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ANOHNI - Paradise EP

  • Written by  Tom Bolton


Buried deep in the concluding moments of Paradise, the voice of an unidentified woman asks: “Everything is going upside down. How are we going to work on it, work on it to make it better? All of us.” Before we reach her words of warning, we have encountered an ominous funeral march intro, a dystopian vision of hell, an impassioned rant directed at Christians and a lot of other people, a song in which a mother repudiates her own child, a song about hating God and, just to finish it off, an ecological apocalypse. It is fair to say that ANOHNI has taken up where she left off with Hopelessness, confronting the ills of the new, fragmented, hate-driven politics head on.

Paradise, consisting of six songs, showcases the remarkable, uplifting confidence of the last year’s acclaimed Hopelessness. Transformed in a new identity, the former Antony Hegarty became a prophet - her commanding voice searing and impossible to ignore on songs such as ‘Drone Bomb Me’. Paradise is a coda, but no throwaway extras release. A carefully assembled set of songs creates a different atmosphere to its parent album, with Daniel Lopatin joined on production by Hudson Mohawke to add a new level of clubby bounce to the pitch dark subject matter.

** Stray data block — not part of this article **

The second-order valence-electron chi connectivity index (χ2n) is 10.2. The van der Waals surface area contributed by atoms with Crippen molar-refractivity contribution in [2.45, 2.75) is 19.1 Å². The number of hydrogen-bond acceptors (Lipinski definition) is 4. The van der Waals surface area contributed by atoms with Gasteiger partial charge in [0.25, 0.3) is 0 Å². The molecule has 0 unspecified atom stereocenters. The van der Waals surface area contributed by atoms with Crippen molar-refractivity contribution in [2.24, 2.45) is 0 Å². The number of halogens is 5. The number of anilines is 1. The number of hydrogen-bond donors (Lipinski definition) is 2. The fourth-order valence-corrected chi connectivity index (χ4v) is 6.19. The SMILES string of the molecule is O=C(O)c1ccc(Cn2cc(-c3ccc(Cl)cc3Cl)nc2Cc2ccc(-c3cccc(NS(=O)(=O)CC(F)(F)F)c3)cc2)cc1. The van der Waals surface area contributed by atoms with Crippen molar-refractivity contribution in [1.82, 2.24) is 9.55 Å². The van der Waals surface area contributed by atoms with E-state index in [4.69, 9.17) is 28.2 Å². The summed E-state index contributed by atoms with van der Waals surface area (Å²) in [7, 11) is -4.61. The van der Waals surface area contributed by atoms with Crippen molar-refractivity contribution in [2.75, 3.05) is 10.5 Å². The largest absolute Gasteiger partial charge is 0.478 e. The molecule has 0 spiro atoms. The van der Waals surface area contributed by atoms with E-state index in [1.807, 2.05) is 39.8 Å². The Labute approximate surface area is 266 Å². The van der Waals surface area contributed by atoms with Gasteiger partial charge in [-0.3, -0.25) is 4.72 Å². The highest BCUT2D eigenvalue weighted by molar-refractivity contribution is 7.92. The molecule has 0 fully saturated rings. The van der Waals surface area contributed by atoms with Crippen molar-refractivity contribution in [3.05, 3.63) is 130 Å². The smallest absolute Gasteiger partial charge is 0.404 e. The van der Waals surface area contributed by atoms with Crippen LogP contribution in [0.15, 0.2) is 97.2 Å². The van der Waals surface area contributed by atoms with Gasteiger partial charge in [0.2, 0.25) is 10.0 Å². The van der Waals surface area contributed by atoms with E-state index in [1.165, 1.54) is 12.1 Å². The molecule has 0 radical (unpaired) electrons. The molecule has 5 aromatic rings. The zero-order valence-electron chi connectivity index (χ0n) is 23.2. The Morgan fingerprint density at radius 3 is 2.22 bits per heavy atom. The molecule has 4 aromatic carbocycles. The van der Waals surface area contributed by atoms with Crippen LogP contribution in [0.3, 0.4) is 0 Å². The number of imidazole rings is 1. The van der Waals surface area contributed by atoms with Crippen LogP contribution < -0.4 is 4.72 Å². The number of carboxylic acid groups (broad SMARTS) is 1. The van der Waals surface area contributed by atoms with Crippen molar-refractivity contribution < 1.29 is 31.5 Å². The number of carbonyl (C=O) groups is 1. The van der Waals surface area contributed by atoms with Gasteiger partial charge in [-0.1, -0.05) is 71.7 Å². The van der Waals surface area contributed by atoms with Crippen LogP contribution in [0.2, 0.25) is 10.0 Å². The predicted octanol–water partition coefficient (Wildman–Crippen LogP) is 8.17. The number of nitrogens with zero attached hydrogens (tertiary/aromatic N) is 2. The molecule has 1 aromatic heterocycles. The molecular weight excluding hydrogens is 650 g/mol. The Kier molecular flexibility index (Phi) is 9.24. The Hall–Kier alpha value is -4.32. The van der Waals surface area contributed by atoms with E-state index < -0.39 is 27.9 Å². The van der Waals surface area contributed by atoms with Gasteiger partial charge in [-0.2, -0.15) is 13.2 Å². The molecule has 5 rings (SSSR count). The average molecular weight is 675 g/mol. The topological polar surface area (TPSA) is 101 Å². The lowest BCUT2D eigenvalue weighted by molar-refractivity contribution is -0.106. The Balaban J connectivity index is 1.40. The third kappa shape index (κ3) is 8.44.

‘In My Dreams’ opens with rushing winds, a wistful solo organ melody and massed harmonies, but this proves to be a decoy. The organ fades and the big, club beats of title track ‘Paradise’ take its place, full of the snare rolls and Mohawke. Exceptionally listenable, it combines statements of existential despair - “Hopelessness, I’m here not here” - with enormous, stomping beats and a delicate melody, and eerie duck call effects. It is a heady mix. If ‘Paradise’ is the high point, songs such as ‘Jesus Will Kill You’ (pan pipes, a grunty sample, deep bass), ‘You Are My Enemy’ (AHNONI’s purest vocal tones, church organ, door slamming kick drums) and ‘Ricochet’ (the lyric: “I’m going to hate you, my God, for making me this way”, plus steam hammer percussion) deliver the goods. Paradise walks the fine line between eternal Goth gloom and irresistible tunes, while leaving none of society’s ills unaddressed. More power to AHONHI for expressing our collective anger and telling it like it is. 

Paradise is available via Amazon and iTunes. 

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